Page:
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We have $n$ numbers lying on a circle, where $n$ is even. We want to compute the maximum of any $n/2$ consecutive numbers (so, we should get $n$ values in total).

One algorithm is to compute the maximum of every $n/2$ consecutive numbers separately. This leads to an $O(n^2)$ algorithm.

Can we do better? Perhaps using a heap or an appropriate data structure?

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  • $\begingroup$ Lying on a circle. So the sets of $n/2$ consecutive numbers are $\{1,2,\dots,n/2\}, \{2,3,\dots,n/2+1\},\dots,\{n,1,2,\dots,n/2-1\}$. $\endgroup$ – boaten Jul 31 '18 at 15:55
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Here some ideas:

Put the numbers in an array and repeat it. This allows to view the problem in a different light. Now you just have to compute a bunch of range maximum queries. RMQ is a well studied topic, and there are countless efficient solutions:

  • Sqrt-Decomposition: $O(N)$ preprocessing, $O(\sqrt{N})$ per query.
  • Segment Tree: $O(N)$ preprocessing, $O(\log N)$ per query.
  • Sparse-Tables: $O(N \log N)$ preprocessing, $O(1)$ per query
  • Farach-Colton and Bender: $O(N)$ preprocessing, $O(1)$ per query
  • and many more

Most of them are of a more general nature, e.g. they allow modifying the array. And some (like Farach-Colton and Bender) are not very pleasant to implement. This is probably way too much for your application.

So here I want to present a very simple and short data structure, which is still capable to compute the maxima in optimal $O(n)$ time: the Max-Queue.

A Max-Queue is a queue, that functions like a normal queue (you can insert values at one end and remove values at the other), and also can compute the maximal value in $O(1)$ time. CP-algorithms.com describes a few possible implementations of min-queues, which are just the dual data structure. I'll use method 2 here:

The queue internally keeps track of how many items we have pushed and popped already, and stores the elements as pairs (value, push_index). E.g. pushing the elements [1, 6, 2, 4, 3] leads to the queue: [(1,0), (6,1), (2,2), (4,3), (3,4)]. And one thing more. It will do this in such a way, so that we only store elements in a monotone decreasing way, so that it stores the maximum at the beginning, and so that after popping the maximum the next maximum is still at the beginning. This would give us the queue structure: [(6,1), (4,3), (3,4)]. This allows looking at the maximum in $O(1)$ time (just look at the first element), inserting in amortized $O(1)$ time (you need to delete all elements from the back that are smaller than the new value), and popping in $O(1)$.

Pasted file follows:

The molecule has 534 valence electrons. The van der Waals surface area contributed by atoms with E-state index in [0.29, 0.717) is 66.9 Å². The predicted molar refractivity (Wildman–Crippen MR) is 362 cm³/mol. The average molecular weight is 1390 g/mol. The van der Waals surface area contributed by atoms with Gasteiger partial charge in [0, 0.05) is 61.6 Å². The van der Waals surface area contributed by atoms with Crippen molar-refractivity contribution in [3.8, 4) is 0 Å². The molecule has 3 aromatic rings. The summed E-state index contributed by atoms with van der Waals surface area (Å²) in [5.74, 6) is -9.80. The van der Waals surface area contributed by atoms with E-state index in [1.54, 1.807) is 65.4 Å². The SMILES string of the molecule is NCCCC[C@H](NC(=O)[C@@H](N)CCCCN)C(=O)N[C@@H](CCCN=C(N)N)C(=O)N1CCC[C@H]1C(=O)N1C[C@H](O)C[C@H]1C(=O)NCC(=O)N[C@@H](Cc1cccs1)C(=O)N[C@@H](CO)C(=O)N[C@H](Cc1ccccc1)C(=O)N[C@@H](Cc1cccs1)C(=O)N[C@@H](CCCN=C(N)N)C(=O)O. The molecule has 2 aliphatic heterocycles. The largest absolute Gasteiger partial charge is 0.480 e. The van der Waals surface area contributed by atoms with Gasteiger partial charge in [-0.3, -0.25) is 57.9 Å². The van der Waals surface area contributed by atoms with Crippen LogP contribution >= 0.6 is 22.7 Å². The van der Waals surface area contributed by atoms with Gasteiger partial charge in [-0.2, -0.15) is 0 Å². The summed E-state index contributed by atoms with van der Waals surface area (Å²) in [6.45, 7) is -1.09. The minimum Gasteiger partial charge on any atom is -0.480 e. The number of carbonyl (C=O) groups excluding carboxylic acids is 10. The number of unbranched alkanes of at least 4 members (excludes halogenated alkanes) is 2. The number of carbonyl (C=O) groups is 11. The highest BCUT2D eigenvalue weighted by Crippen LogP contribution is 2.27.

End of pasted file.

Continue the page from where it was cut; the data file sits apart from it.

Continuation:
A Min-Queue implementation can be found under the link above. Each method consists of only 1-4 lines of code.

With the Max-Queue we can find all desired maxima in $O(n)$ time. We insert the first $n/2$ numbers in the queue, and print the maximum. The pop a value, insert the next one, and print the maximum. Repeat until you printed $n$ values.

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  • $\begingroup$ Oops, misunderstood. Comment removed. $\endgroup$ – David Richerby Jul 31 '18 at 18:33
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This is a variation of a problem called sliding window maximum. A linear time solution to the sliding window maximum problem is given there: https://www.geeksforgeeks.org/sliding-window-maximum-maximum-of-all-subarrays-of-size-k/

In your case the window size is $n/2$ and the sequence is simply the concatenation of two copies of your original sequence.

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First, try to solve it for a line.

Here's a hint. Think about what happens when you know the value for a "window" $s_i = \sum \{i, i+1, ..., i+n/2\}$ and "slide" it one step to the right.

What will the sum be for $s_{i+1} = \sum\{i+1, i+2, ..., i+1+n/2\}$ relative to $s_i$?

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    $\begingroup$ The OP wants the maximum not the sum. $\endgroup$ – fjardon Jul 31 '18 at 16:08

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